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Comment Avatar Michelle Villett
Friday, October 29/2010 at 3:20 pm

I wish they did! But no, I don’t think so… although this is very good question I’m going to see if I can get an expert to answer for a future post. My un-educated opinion: ruddiness is more of a vascular problem whereas brightening products work on melanin/pigmentation in the skin.

For ruddiness I think you want products that are calming and soothing – anything that says “anti-redness” or even rosacea products would be good. Dermalogica actually has a new calming line that would be perfect!

I’ll flag this as a post topic for future… thanks Solorange!

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solorange
Friday, October 29/2010 at 8:16 pm

Thanks! I never know how to treat my ruddy skin, other than covering it up, which I don’t like doing. For me, even if I was with the most gentle or most abrasive cleanser, my skin always looks ruddy. And, we all know that uneven skin tone ages you more than wrinkles :(
Is the Dermalogica line for rosacea? Do you know of any excellent rosacea products?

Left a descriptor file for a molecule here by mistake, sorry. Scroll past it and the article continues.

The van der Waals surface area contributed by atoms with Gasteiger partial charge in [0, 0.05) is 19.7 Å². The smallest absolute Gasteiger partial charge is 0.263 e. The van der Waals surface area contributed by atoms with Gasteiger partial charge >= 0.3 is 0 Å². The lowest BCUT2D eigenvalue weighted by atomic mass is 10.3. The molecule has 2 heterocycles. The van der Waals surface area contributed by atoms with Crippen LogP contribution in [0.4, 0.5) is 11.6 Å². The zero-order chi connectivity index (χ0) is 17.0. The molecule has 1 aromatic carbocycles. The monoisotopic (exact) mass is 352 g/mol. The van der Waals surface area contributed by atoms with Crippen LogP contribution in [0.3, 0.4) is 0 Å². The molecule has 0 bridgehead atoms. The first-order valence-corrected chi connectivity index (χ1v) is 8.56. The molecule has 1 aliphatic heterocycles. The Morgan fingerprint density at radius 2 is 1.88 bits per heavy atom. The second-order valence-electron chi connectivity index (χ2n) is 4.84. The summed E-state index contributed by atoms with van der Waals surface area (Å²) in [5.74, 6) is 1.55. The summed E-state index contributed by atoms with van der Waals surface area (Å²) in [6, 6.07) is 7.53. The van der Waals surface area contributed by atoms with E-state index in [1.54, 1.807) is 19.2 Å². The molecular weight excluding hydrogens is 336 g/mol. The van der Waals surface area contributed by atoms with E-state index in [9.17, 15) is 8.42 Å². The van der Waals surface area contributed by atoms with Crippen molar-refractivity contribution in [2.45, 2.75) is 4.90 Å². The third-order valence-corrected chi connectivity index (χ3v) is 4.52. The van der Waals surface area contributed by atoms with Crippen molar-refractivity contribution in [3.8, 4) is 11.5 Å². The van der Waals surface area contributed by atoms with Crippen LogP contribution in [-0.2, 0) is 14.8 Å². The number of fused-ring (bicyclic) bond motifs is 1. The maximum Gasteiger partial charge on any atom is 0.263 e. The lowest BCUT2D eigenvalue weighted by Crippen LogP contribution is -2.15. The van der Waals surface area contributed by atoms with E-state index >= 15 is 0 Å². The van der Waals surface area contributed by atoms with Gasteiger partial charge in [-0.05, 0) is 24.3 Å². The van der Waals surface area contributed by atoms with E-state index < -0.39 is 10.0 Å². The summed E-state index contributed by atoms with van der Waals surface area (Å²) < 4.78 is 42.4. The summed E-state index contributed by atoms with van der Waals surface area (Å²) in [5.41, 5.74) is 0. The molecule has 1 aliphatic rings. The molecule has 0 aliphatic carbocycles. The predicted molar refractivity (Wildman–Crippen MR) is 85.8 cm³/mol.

THANKS!!!

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t
Monday, November 1/2010 at 2:25 pm

I’ve heard good things about the brands LaRoche Posay and Bioderma – both have rosacea specific lines – but I’ve never personally tried them. Both are available at most Shoppers Drug Marts. And since it’s Christmas, both have ready made packages in a great price point right now. Good luck!

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Comment Avatar Michelle Villett
Saturday, November 6/2010 at 2:50 pm

Great recommendations T, thanks! I think Clinique has a new rosacea line as well that could work.
Solorange, the Dermalogica line looks like it would be suitable – more info here: http://www.dermalogica.com/us/yourskin/48_article_ultracalming.html

The other thing you might consider is maybe trying a line like Dr. Hauschka which would have zero irritating chemicals (I’m not convinced that even the sensitive/rosacea products are entirely free of irritants). Hauschka is super pure and maybe would help calm things down. If you ever read the Essential Day Spa forums, lots of people swear by it.

Kylie
Saturday, March 3/2012 at 1:06 am

Hi! I have rosacea, and I think the Oil Cleansing Method works well for me. It is SOOOO sooothing on my face. My face usually looks irritated & red, and when I use the oil it makes it feel so much better, and no itching from dryness. I’ve tried Clinique’s products, and I did like the super heavy night cream, but they changed the formula, so I can’t say that I’d reccomend it anymore. Dr Hauschka’s (sp) stuff worked very well for me. Good luck! I wish I knew of more products to help with my rosacea. :(